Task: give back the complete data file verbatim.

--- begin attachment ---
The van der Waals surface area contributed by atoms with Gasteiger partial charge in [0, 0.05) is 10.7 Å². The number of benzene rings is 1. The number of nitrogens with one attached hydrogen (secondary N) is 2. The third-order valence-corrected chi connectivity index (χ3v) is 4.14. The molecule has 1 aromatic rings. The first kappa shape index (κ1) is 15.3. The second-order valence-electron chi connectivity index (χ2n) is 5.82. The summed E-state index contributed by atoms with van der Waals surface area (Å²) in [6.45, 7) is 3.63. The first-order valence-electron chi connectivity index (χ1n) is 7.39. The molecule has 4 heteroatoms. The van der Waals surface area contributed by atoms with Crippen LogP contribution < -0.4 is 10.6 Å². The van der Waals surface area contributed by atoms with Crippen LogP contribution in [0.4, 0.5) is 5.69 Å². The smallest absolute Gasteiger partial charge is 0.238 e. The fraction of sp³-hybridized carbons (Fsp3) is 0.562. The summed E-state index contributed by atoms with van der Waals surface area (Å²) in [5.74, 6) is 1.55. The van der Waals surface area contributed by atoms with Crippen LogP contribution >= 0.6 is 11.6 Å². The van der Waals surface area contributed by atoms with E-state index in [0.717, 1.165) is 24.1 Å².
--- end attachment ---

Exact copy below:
The van der Waals surface area contributed by atoms with Gasteiger partial charge in [0, 0.05) is 10.7 Å². The number of benzene rings is 1. The number of nitrogens with one attached hydrogen (secondary N) is 2. The third-order valence-corrected chi connectivity index (χ3v) is 4.14. The molecule has 1 aromatic rings. The first kappa shape index (κ1) is 15.3. The second-order valence-electron chi connectivity index (χ2n) is 5.82. The summed E-state index contributed by atoms with van der Waals surface area (Å²) in [6.45, 7) is 3.63. The first-order valence-electron chi connectivity index (χ1n) is 7.39. The molecule has 4 heteroatoms. The van der Waals surface area contributed by atoms with Crippen LogP contribution < -0.4 is 10.6 Å². The van der Waals surface area contributed by atoms with Crippen LogP contribution in [0.4, 0.5) is 5.69 Å². The smallest absolute Gasteiger partial charge is 0.238 e. The fraction of sp³-hybridized carbons (Fsp3) is 0.562. The summed E-state index contributed by atoms with van der Waals surface area (Å²) in [5.74, 6) is 1.55. The van der Waals surface area contributed by atoms with Crippen LogP contribution >= 0.6 is 11.6 Å². The van der Waals surface area contributed by atoms with E-state index in [0.717, 1.165) is 24.1 Å².